“We’ve got to be as clear-headed about human beings as possible, because we are still each other’s only hope.”
James Baldwin’s words from a 1971 conversation with Margaret Mead hit home for me with particular poignancy as we come to the last days of the 2016 campaign for the Presidency. Many have voted already and many more have made up their mind for whom or even whether to cast a vote for President. I have also cast my vote and can in no way hold myself out as unbiased or equally receptive to either of the two likely outcomes. Still, my hope is that not a single person who reads this piece will feel influenced in any way regarding November 8th. What I take from Baldwin’s words is a powerful call for what we do on November 9th and the days after that. How do we recognize that as contentious and legitimately momentous the decision we each make is, the course of our nation and our collective wellbeing will be most affected by how we choose to relate to each other?
Politics, like religion, can touch the deepest core of our identity, of our hopes and of our fears. And here is the thing. While we all know rationally that there is no issue on which we all agree, it is another matter to take seriously those differences and respect those who hold diverse positions. One reason of course is that we don’t always want to. After all, this isn’t a friendly rivalry with little riding on the outcome. In a democracy we are invested with the power to make choices in which the stakes could not be higher. If someone not only supports another candidate, but thinks that your way of understanding things is deluded, corrupt, callous or just plain stupid… it is hard to be charitable, to even give them the benefit of the doubt.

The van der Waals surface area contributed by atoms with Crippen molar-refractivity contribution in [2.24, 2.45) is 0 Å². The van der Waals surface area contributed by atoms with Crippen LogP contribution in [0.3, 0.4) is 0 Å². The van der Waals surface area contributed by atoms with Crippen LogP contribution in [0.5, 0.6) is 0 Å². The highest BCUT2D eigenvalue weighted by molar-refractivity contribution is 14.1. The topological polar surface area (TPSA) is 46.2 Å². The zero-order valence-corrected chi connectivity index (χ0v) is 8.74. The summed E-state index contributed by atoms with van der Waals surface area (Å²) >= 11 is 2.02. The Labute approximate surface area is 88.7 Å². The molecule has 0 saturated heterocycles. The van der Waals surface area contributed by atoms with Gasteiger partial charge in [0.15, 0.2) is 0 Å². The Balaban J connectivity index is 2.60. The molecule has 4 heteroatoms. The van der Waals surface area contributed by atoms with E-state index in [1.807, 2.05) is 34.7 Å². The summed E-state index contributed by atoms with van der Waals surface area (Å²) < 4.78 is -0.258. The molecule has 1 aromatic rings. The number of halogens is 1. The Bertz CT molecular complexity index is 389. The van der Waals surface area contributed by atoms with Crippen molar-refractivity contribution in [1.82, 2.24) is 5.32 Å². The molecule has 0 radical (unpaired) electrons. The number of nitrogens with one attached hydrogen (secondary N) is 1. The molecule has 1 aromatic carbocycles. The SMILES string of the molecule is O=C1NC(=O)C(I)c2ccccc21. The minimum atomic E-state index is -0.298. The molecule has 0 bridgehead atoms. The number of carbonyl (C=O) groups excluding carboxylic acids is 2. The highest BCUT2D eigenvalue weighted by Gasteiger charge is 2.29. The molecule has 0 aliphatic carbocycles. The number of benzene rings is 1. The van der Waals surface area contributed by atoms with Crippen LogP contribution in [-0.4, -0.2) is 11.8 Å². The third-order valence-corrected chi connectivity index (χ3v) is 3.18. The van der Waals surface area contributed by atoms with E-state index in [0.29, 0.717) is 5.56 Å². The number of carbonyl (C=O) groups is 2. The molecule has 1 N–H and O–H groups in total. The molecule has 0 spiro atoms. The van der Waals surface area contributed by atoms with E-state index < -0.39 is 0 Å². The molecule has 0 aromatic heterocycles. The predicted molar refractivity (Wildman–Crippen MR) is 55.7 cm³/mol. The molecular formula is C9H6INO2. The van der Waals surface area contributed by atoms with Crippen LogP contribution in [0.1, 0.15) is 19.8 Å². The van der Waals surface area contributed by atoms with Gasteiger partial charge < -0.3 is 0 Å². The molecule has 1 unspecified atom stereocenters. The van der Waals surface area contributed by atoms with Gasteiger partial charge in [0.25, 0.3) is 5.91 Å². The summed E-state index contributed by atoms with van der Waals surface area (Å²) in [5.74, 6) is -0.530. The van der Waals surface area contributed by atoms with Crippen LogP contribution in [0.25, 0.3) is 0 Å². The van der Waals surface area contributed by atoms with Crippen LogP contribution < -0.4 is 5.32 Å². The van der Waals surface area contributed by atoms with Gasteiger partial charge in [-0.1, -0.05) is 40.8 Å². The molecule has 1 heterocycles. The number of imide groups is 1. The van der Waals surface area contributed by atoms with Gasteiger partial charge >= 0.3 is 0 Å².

It may seem that the only choice I have is taking a stand cutting off the other side, or adopting the idea that everyone has the right to have their own positions respected. Honestly, neither of these choices are satisfying. Why should I give blanket approval for worldviews and policy positions that run counter to everything I believe in? On the other hand, how can I allow my world of friends and conversation partners to dwindle just to the people that I know will agree with me?
Whoever wins the White House, there will be a significant number of people who feel betrayed, alienated, and angry. There will be many who feel disenfranchised from the political system that is supposed to represent our interests. Whether over a regulatory bureaucracy that seems ridiculously excessive if not corrupt, an economic system that favors the most wealthy, a persistence of racial injustice that can be especially fatal to black lives, a brutal and relentless threat of terrorism from perpetrators who profess to follow Islam, the backlash and general prejudice against the Muslims that make up part of the private and public religious mosaic of our country, the potential for devastating changes in climate and extinction of species that could change the face of the earth, sweeping changes in attitudes and policy that counter what some Christians hold dear, toxic xenophobia, or our country losing the security of its borders. An exhausting, but not exhaustive list that runs the gamut from what is traditionally seen as the left to the right of the political spectrum. No wonder there is such a sense of polarization and a resistance to even explore the perspective of the other side.